I shrieked in fear. The smile and eyes moved around to the side of my bed. The music was gone and all I  could hear was the ragged, quick breaths of my own terror-filled body.

The face leaned closer to mine. My hands flew up to cover my eyes, but I couldn’t resist peaking through my fingers. When the mouth was mere centimeters from me it stopped.

My nose filled with the smell of sour milk, the back of my hands felt the brush of its freezing breath; my ears rang with the hollow sound, “… Ho, Ho, Ho …”

At last, my overwhelmed senses could take no more and everything went black.

“Wake up, Denny! It’s Christmas!”

I woke to the impatient shoves of a five-year-old and light streaming through the window. I blinked in confusion at the child, my foggy mind unable to identify who she was.

“Denny!” The child implored with another shove, her eyes bright with excitement.

Denny? The only person who had ever called me that was Jackie before she learned how to say my actual name.

I squinted and looked closely. I could see the tell-tale mole in her hairline.

“Jackie!” I exclaimed, my eyes wide and eyebrows raised in surprise. My voice cracked at the end of her name. The little girl let out a dramatic sigh.

“Denny! Santa came!” She huffed and ran from the room.

I rubbed my hands over my face. My thoughts whirling with the idea that I had just seen the five-year-old version of my sister.

‘This had to be a dream!’ I thought.

My hands stilled as the realization that my face felt far too smooth. I jumped from the bed and peered into the mirror on the wall. The face looking back at me lacked any hint of facial hair and braces lined my teeth.

My eyes spun around the room, taking in the movie posters and Nintendo PlayStation. This was my adolescent bedroom and I was an adolescent.

My family’s happy voices interrupted my spiraling thoughts. I followed them to the living room, where little Jackie was already tearing into her presents. She squealed happily, as she uncovered a baby doll.

Mom was lounging on the couch in her pajamas. Dad passed me, juggling cups of eggnog for everyone.

I remembered this Christmas! Dad was going to spill all the eggnog on Mom. We would spend the rest of the holiday laughing and teasing him! Every Christmas after this one, Mom would serve the eggnog and joke it was Dads turn to be drenched. This was one of my favorite Christmas memories!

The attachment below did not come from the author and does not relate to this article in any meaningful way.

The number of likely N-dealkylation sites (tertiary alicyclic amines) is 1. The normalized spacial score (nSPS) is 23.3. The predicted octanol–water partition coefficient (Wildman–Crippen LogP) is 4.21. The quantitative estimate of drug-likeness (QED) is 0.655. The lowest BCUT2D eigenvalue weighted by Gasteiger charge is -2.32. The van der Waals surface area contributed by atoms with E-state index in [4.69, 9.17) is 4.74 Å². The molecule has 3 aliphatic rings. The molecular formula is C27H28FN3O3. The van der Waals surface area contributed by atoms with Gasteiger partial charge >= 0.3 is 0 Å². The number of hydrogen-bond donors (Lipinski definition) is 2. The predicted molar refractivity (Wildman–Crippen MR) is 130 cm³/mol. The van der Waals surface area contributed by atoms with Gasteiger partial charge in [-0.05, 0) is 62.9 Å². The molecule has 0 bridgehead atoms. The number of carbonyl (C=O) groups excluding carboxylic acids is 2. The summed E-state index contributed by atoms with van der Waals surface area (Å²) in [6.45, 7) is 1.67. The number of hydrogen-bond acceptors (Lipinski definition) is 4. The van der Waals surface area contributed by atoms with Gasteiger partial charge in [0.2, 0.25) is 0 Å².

I smiled as Dad did indeed trip on one of the presents. Eggnog splattered onto Moms hair, chest, and lap.

As I waited for Moms shock to turn to laughter, the sound of a sleigh bell came from the tree. My head turned and I felt my breath leave my chest. The hideous Santa head ornament from the bazaar hanged from the tree branches.

A dark form with red eyes and a sickeningly wide smile stepped out from the Christmas trees shadow. It glided across the room to my Moms side. None in the room seemed aware of its presence except me.

The dark shape touched Mom and instead of laughter that would make this moment a cherished memory, a shriek of rage came from her lips. Her face twisted in anger, she yelled, “How could you be so stupid! You useless man!”

The dark form moved to my Dad’s side and gently touched his back.

Dad’s face mirrored Mom’s and he angrily replied, “I’m useless? You were the one doing nothing but sitting around like the lazy lump you are!”

Mom jumped to her feet, roaring. The insults continued to volley back and forth. Jackie began to cry from her place on the floor.

I watched helplessly as Mom gathered her purse and jacket.

“The sight of you makes me sick! I never want to see you again!” she yelled, slamming the front door behind her.

“Good riddance!” Dad shouted, throwing one of the cups that had held eggnog at the closed door.

The sound of glass shattering pulled me from my dumbfounded trance. One thought echoed in my mind.

“This can’t be happening. This can’t be happening. This can NOT be happening!” I ran to the closed door, heedless to the glass cutting into my bare feet. If I could reach mom this would all be fine.

The door swung open, but instead of the house steps, I saw the flashing lights of the police. I was standing outside in the middle of the Westport Christmas Bazaar. A crowd of people stood with their backs to me. I pushed my way through, hearing shocked whispers.

“What are the chances of this happening?”